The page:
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As the first G-7 nation to slacken cannabis laws, Canada has bolted to the front lines of the plant’s methodical scrutiny and investigation. Research multiplied again in 2014, when commercial growers got clearance to supply mail-order medical marijuana to Canadian patients, commodification that simultaneously energized corporate interests.
Canada’s brand-new legislation, the Cannabis Act, replaces a restrictive system that treated researchers like would-be drug dealers. It’s funding 14 new studies and has set aside millions more for research grants that could ask questions like, Will a pregnant mother using cannabis harm her baby’s development? The country has become “the de facto source of research-grade cannabis around the world,” contends Philippe Lucas, who is the head of research for the Canadian producer Tilray, which has completed exports to 10 countries.
Canada’s grand experiment has already been a catalyst for smarter science in the United States, where its federal prohibition has choked research. Although 33 states have relaxed their marijuana laws, only one facility in Mississippi is federally licensed to supply dried cannabis, and its product is often derided by researchers as lackluster.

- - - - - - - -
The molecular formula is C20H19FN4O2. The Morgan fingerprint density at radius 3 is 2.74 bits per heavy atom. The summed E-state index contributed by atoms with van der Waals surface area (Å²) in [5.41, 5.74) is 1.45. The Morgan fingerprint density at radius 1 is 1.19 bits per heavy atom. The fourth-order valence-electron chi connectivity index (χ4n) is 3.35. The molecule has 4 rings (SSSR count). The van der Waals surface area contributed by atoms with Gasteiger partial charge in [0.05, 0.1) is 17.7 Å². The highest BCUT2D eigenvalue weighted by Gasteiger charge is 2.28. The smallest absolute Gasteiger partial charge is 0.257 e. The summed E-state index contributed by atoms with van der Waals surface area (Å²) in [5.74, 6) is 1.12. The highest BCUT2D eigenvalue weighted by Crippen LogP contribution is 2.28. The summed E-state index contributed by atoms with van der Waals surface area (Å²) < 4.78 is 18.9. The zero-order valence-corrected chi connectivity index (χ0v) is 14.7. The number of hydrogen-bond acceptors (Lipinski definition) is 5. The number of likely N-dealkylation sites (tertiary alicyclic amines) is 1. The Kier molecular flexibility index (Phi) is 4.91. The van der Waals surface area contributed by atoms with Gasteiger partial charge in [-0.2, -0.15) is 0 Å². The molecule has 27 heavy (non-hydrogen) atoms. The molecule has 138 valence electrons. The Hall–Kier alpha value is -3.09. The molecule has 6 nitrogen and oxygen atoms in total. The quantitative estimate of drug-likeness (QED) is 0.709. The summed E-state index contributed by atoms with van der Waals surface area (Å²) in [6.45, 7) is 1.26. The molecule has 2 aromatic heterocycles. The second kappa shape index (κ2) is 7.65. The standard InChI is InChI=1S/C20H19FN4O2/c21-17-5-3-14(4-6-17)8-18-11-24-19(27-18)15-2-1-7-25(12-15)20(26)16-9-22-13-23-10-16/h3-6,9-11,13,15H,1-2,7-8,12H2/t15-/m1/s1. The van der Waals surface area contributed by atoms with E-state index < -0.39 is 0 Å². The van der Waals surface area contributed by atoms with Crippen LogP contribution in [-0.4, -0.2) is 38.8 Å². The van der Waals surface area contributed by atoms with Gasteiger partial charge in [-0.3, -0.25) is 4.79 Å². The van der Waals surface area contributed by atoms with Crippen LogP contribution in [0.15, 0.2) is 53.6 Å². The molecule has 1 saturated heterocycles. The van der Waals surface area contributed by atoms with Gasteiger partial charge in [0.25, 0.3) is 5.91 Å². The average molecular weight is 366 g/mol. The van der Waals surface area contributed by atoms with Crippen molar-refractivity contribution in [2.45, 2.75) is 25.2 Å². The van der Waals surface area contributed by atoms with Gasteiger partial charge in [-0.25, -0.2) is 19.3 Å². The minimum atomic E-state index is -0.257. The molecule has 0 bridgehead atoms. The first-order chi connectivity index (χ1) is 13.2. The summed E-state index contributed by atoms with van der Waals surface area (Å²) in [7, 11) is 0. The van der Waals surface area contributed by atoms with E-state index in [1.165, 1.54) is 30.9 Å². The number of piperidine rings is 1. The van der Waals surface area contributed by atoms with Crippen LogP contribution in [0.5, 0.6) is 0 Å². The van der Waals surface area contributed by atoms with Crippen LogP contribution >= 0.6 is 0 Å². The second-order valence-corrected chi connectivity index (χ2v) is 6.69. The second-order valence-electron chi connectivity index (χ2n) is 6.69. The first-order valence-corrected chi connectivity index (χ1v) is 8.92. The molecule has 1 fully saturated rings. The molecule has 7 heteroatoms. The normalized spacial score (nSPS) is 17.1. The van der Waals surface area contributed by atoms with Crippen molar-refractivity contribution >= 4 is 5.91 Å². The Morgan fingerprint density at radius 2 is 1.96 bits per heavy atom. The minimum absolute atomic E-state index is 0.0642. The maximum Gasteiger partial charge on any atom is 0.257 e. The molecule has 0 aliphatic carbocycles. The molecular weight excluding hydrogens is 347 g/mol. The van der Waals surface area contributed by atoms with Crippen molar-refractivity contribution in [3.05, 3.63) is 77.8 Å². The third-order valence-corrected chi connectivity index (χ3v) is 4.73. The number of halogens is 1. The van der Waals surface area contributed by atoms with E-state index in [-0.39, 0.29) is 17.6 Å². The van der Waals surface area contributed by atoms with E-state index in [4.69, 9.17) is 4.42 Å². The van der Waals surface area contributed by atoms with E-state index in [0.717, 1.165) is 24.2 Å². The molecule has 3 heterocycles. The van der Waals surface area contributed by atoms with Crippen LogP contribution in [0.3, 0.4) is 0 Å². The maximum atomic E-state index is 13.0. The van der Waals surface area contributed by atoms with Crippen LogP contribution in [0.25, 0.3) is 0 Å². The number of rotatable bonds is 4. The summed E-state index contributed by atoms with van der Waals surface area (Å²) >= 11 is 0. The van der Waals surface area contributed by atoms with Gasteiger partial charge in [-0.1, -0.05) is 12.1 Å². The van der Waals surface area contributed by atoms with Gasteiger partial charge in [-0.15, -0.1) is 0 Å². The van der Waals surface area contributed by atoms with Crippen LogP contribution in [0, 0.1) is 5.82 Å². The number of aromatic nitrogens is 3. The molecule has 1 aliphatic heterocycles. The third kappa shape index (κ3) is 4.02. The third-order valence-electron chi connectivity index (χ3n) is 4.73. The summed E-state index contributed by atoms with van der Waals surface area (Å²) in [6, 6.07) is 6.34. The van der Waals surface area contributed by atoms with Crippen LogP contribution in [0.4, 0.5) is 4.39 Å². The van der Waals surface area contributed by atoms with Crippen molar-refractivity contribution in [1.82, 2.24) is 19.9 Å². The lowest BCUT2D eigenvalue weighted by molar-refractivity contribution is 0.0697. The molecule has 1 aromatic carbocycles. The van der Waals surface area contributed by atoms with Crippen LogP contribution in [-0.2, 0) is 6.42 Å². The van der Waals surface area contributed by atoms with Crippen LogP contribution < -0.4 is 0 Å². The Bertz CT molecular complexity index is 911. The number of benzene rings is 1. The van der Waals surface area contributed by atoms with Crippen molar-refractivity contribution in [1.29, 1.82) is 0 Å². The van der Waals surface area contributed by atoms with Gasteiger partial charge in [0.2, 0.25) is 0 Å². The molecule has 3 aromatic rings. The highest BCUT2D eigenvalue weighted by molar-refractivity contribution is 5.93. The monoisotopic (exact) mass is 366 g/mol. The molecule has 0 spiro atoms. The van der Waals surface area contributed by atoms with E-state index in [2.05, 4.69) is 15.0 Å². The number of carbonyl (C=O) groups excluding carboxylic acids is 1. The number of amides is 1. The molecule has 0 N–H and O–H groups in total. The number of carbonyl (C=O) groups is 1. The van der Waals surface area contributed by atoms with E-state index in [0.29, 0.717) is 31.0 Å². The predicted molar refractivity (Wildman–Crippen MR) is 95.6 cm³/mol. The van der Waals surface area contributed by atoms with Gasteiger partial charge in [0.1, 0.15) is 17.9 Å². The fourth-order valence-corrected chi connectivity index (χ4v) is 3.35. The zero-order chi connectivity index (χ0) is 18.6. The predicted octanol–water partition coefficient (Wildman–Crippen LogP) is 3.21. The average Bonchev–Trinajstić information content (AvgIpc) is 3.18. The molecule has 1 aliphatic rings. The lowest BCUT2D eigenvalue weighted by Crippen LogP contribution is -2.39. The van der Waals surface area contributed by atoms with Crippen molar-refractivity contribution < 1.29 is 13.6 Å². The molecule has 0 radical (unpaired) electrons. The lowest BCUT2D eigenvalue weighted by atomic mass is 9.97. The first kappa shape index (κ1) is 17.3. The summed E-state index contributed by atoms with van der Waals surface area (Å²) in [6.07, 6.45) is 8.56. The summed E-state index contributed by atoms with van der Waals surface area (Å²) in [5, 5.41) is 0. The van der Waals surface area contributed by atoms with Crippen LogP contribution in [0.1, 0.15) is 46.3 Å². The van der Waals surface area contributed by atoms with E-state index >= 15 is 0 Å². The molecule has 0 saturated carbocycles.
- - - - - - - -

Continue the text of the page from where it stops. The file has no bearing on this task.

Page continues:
Enter Tilray, which, in a rare first this September, was approved by the Drug Enforcement Administration to supply cannabis extract from Canada to a California neurologist who’s developing a treatment for tremors in the elderly. The metrics could enable jurisdictions worldwide to devise policy reforms and public health programs that minimize legalization’s potentially negative impacts.
The scholarship on cannabis will finally advance now that a developed, Western society has welcomed back an ancient drug plant, says Jonathan Page, a Vancouver-based plant biologist and a leader of the cannabis genome project. Therapeutic marijuana application dates back thousands of years, according to archaeological and historical records